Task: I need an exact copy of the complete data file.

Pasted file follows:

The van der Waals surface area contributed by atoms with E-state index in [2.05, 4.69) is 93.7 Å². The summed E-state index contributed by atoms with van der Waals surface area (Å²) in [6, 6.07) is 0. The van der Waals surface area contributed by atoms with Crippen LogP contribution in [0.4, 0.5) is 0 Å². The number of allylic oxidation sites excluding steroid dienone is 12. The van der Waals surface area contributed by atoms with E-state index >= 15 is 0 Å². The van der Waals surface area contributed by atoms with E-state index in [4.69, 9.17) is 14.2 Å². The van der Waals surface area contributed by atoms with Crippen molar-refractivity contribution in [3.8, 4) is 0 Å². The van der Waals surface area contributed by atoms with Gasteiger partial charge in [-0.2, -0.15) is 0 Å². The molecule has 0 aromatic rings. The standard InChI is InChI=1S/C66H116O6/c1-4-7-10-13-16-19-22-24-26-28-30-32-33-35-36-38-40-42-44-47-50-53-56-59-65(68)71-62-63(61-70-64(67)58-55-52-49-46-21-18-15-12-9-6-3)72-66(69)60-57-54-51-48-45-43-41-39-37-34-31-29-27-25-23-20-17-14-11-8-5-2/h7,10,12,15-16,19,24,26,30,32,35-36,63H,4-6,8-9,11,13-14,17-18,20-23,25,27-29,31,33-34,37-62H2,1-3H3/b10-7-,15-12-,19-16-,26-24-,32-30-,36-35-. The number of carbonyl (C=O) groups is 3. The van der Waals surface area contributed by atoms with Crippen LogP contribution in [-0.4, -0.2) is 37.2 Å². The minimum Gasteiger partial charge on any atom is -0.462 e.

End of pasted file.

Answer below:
The van der Waals surface area contributed by atoms with E-state index in [2.05, 4.69) is 93.7 Å². The summed E-state index contributed by atoms with van der Waals surface area (Å²) in [6, 6.07) is 0. The van der Waals surface area contributed by atoms with Crippen LogP contribution in [0.4, 0.5) is 0 Å². The number of allylic oxidation sites excluding steroid dienone is 12. The van der Waals surface area contributed by atoms with E-state index >= 15 is 0 Å². The van der Waals surface area contributed by atoms with E-state index in [4.69, 9.17) is 14.2 Å². The van der Waals surface area contributed by atoms with Crippen molar-refractivity contribution in [3.8, 4) is 0 Å². The van der Waals surface area contributed by atoms with Gasteiger partial charge in [-0.2, -0.15) is 0 Å². The molecule has 0 aromatic rings. The standard InChI is InChI=1S/C66H116O6/c1-4-7-10-13-16-19-22-24-26-28-30-32-33-35-36-38-40-42-44-47-50-53-56-59-65(68)71-62-63(61-70-64(67)58-55-52-49-46-21-18-15-12-9-6-3)72-66(69)60-57-54-51-48-45-43-41-39-37-34-31-29-27-25-23-20-17-14-11-8-5-2/h7,10,12,15-16,19,24,26,30,32,35-36,63H,4-6,8-9,11,13-14,17-18,20-23,25,27-29,31,33-34,37-62H2,1-3H3/b10-7-,15-12-,19-16-,26-24-,32-30-,36-35-. The number of carbonyl (C=O) groups is 3. The van der Waals surface area contributed by atoms with Crippen LogP contribution in [-0.4, -0.2) is 37.2 Å². The minimum Gasteiger partial charge on any atom is -0.462 e.